Special to the TIMES NEWS These pews inside Friedens United Church of Christ were filled with over 1,000 gifts prior to their delivery as part of the local Children's Christmas Gift Program administered by the church.
They make Christmas brighter in homes where the holiday season may otherwise be bleak.
Indeed, the local Children's Christmas Gift Program provides a ray of hope for many families who struggle to make ends meet.
Sponsored by Friedens United Church of Christ, the program seeks to restore hope and reason to believe again, said committee member Janice Altrichter, a member of the four-person committee for the past three years. She said many people were involved to ensure the program was a success.
Before the program could begin to take shape, Altrichter said parents who are served by the Northern Lehigh Food Bank had to register their children who range in age from one day to 17 years old.
To make shopping easier, and to ensure the children received something they wanted or needed, parents provided information such as their child's first name, age, gender, and suggestions, she said.
This year, Altrichter said a record high 365 children were registered to receive three gifts each.
Next, Altrichter said people agreed to "adopt" the children and purchase gifts for them.
"Some people, like me, don't like to shop or don't have time to shop, so they donate money and one of our committee elves does the shopping," Altrichter said. "This year, our elf and her assistant shopped for over 50 children with money received from generous individuals and service organizations such as Lions Clubs and Rotary."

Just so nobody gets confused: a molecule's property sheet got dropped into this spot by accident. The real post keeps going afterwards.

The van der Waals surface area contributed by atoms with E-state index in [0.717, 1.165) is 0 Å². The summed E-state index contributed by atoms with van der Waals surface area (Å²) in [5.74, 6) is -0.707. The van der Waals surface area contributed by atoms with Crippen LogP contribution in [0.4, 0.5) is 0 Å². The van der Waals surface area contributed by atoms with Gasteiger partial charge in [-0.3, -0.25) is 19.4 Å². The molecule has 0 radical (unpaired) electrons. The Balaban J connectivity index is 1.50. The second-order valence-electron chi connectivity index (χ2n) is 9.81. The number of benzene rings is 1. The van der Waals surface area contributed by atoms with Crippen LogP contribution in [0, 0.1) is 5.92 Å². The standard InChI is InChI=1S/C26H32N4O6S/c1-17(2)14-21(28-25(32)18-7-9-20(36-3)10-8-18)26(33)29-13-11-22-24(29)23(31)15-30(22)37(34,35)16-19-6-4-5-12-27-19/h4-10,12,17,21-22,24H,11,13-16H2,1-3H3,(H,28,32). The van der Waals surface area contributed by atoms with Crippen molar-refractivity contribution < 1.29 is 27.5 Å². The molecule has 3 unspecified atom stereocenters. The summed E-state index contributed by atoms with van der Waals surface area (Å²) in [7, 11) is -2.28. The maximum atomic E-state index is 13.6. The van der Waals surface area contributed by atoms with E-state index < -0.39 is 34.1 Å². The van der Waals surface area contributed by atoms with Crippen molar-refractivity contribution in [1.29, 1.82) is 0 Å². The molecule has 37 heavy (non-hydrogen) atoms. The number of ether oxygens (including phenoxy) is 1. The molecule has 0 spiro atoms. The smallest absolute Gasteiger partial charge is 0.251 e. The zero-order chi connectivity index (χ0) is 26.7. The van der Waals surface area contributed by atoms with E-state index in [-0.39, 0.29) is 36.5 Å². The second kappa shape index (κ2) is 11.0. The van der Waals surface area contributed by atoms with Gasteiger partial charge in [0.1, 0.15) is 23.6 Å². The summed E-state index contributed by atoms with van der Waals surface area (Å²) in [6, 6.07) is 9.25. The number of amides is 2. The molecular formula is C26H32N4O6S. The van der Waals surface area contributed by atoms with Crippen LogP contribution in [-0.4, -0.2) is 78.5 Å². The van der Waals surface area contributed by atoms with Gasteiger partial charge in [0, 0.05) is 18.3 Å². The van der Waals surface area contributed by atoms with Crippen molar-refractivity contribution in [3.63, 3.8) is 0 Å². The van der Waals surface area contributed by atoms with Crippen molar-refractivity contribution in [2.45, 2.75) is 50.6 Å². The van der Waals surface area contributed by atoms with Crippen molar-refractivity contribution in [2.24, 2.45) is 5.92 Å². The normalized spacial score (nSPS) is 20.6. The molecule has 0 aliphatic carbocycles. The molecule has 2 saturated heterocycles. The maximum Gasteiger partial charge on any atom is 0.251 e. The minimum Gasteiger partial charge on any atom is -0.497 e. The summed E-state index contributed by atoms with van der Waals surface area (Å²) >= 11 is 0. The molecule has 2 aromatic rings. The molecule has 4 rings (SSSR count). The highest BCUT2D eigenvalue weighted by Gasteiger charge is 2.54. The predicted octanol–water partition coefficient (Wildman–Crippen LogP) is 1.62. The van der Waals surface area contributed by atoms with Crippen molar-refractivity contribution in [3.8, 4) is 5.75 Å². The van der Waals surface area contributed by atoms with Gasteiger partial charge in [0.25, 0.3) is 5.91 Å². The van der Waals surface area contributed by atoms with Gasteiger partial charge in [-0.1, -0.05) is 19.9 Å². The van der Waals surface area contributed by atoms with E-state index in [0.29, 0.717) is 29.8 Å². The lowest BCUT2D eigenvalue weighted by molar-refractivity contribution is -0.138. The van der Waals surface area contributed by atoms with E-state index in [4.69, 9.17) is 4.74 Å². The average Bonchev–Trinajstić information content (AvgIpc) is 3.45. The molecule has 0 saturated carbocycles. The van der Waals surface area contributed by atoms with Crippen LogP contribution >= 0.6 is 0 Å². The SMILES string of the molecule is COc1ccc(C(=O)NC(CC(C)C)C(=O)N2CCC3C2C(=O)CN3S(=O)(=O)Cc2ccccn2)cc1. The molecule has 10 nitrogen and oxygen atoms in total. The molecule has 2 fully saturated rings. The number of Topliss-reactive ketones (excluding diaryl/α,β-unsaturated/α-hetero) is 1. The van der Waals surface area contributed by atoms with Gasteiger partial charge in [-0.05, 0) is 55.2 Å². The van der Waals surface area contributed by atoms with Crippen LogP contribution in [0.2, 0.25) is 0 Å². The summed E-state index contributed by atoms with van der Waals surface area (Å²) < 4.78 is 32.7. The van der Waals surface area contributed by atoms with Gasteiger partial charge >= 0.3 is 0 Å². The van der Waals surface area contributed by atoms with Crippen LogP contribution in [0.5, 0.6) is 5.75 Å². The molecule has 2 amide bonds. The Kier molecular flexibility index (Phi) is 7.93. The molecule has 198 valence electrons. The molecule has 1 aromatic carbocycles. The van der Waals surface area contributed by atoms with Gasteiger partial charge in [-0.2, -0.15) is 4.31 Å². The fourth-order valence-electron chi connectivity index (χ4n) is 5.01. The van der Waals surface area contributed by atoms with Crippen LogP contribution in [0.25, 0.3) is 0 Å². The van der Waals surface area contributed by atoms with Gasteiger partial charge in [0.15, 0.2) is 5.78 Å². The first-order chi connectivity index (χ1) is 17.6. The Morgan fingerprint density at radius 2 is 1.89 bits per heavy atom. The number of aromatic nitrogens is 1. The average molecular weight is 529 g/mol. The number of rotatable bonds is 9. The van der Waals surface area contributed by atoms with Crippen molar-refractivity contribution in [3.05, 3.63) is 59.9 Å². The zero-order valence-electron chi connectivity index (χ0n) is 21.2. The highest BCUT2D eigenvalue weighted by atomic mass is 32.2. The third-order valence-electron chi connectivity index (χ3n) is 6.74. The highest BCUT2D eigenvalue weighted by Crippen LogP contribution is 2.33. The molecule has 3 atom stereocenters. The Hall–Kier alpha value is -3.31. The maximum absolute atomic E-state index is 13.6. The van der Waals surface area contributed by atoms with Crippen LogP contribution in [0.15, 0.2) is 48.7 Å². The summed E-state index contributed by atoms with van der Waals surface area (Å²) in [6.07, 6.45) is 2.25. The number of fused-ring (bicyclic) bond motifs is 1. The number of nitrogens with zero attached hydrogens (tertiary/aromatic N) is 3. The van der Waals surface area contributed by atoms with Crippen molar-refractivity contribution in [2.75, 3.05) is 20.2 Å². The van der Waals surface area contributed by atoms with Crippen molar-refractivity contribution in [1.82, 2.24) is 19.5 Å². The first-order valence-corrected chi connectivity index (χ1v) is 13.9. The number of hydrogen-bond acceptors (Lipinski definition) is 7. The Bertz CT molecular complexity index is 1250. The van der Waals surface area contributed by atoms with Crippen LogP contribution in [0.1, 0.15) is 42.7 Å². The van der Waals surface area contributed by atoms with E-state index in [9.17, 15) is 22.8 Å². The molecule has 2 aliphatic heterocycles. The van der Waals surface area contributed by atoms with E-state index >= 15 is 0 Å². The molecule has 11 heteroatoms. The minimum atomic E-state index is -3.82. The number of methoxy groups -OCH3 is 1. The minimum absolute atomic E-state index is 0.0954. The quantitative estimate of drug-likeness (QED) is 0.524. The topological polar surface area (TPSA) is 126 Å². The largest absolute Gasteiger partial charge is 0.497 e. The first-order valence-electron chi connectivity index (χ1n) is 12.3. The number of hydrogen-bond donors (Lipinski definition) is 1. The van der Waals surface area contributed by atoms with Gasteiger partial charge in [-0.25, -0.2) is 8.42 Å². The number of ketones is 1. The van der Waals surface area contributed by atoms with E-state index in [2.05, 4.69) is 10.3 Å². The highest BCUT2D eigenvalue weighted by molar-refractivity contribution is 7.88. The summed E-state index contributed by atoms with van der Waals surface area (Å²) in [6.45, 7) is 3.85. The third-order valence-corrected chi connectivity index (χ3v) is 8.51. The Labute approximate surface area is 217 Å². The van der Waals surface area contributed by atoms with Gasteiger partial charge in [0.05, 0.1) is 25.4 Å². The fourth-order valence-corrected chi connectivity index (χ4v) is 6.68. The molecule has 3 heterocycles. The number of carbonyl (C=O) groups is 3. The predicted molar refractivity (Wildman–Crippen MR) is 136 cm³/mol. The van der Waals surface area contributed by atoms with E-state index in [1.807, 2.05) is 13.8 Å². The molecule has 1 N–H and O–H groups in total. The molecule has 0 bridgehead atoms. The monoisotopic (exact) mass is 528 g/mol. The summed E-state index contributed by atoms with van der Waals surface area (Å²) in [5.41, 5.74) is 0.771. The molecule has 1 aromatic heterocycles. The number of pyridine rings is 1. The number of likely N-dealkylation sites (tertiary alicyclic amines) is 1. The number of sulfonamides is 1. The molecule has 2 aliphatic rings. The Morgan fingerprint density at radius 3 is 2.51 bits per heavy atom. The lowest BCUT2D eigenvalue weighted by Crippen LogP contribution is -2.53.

Once the funds were depleted and there were more children in need of gifts, special Food Bank elves obtained funds and shopped for children who registered late so that everyone would get gifts, she said.
From there, it was Distribution Day, when the families came to pick up the gifts, Altrichter said. On the morning of Dec. 11, wrapped gifts were dropped off by individuals, churches, and organizations for adopted children, she said.
Altrichter said the church pews were filled with over 1,000 gifts, while the "free tables" were filled with toys, clothing, decorations, books and so on from which the children could choose either one stuffed toy and a handmade knitted cap.
One man donated 100 toys; a woman donated clothing, books, tote bags, gloves; a family donated stuffed toys; and a church group knitted and donated many handmade knitted caps that everyone could take one, Altrichter said.
"When our doors opened for families to pick up their gifts, the look on the faces of children was one of being overwhelmed because they had so many choices for extras," she said. "So now we can say 'mission accomplished' knowing that we made Christmas brighter in homes where children might not have had any gifts."
Altrichter said it's generous deeds such as these that make the program worthwhile.
"Each year by the grace of God and many caring and generous people in our community, I see Christmas miracles happen," she said. "Just when we lose hope in not being able to meet the need, anonymous angels appear."